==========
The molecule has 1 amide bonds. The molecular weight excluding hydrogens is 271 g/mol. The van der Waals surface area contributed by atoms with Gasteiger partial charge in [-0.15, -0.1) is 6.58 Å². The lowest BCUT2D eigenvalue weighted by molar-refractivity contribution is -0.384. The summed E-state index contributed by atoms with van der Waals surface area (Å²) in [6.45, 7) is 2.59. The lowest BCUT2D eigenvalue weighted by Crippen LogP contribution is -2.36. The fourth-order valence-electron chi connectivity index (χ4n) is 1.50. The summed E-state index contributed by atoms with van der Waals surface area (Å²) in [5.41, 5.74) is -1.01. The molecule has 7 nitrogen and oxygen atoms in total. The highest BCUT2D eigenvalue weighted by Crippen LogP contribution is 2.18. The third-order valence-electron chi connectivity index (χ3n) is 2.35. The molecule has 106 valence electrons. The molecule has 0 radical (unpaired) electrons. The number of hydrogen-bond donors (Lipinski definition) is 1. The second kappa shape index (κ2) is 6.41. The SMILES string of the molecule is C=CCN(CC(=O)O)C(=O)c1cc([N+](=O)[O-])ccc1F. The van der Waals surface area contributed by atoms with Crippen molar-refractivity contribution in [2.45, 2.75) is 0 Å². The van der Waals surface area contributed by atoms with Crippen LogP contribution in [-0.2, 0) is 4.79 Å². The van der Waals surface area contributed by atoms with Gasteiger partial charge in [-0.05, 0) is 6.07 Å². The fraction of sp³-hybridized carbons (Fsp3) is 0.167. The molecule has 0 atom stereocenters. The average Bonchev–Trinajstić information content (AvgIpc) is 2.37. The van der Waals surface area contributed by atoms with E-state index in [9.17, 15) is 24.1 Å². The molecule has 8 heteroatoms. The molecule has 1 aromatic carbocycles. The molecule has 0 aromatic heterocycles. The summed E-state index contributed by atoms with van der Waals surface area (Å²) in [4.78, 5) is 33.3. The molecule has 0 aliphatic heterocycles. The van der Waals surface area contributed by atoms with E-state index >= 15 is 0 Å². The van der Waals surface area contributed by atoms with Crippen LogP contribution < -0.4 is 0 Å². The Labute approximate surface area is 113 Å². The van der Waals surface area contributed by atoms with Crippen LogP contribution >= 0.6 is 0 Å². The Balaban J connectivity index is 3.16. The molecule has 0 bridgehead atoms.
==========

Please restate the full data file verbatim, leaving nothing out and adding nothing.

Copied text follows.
The molecule has 1 amide bonds. The molecular weight excluding hydrogens is 271 g/mol. The van der Waals surface area contributed by atoms with Gasteiger partial charge in [-0.15, -0.1) is 6.58 Å². The lowest BCUT2D eigenvalue weighted by molar-refractivity contribution is -0.384. The summed E-state index contributed by atoms with van der Waals surface area (Å²) in [6.45, 7) is 2.59. The lowest BCUT2D eigenvalue weighted by Crippen LogP contribution is -2.36. The fourth-order valence-electron chi connectivity index (χ4n) is 1.50. The summed E-state index contributed by atoms with van der Waals surface area (Å²) in [5.41, 5.74) is -1.01. The molecule has 7 nitrogen and oxygen atoms in total. The highest BCUT2D eigenvalue weighted by Crippen LogP contribution is 2.18. The third-order valence-electron chi connectivity index (χ3n) is 2.35. The molecule has 106 valence electrons. The molecule has 0 radical (unpaired) electrons. The number of hydrogen-bond donors (Lipinski definition) is 1. The second kappa shape index (κ2) is 6.41. The SMILES string of the molecule is C=CCN(CC(=O)O)C(=O)c1cc([N+](=O)[O-])ccc1F. The van der Waals surface area contributed by atoms with Crippen molar-refractivity contribution in [2.45, 2.75) is 0 Å². The van der Waals surface area contributed by atoms with Crippen LogP contribution in [-0.2, 0) is 4.79 Å². The van der Waals surface area contributed by atoms with Gasteiger partial charge in [-0.05, 0) is 6.07 Å². The fraction of sp³-hybridized carbons (Fsp3) is 0.167. The molecule has 0 atom stereocenters. The average Bonchev–Trinajstić information content (AvgIpc) is 2.37. The van der Waals surface area contributed by atoms with E-state index in [9.17, 15) is 24.1 Å². The molecule has 8 heteroatoms. The molecule has 1 aromatic carbocycles. The molecule has 0 aromatic heterocycles. The summed E-state index contributed by atoms with van der Waals surface area (Å²) in [4.78, 5) is 33.3. The molecule has 0 aliphatic heterocycles. The van der Waals surface area contributed by atoms with E-state index >= 15 is 0 Å². The van der Waals surface area contributed by atoms with Crippen LogP contribution < -0.4 is 0 Å². The Labute approximate surface area is 113 Å². The van der Waals surface area contributed by atoms with Crippen LogP contribution >= 0.6 is 0 Å². The Balaban J connectivity index is 3.16. The molecule has 0 bridgehead atoms.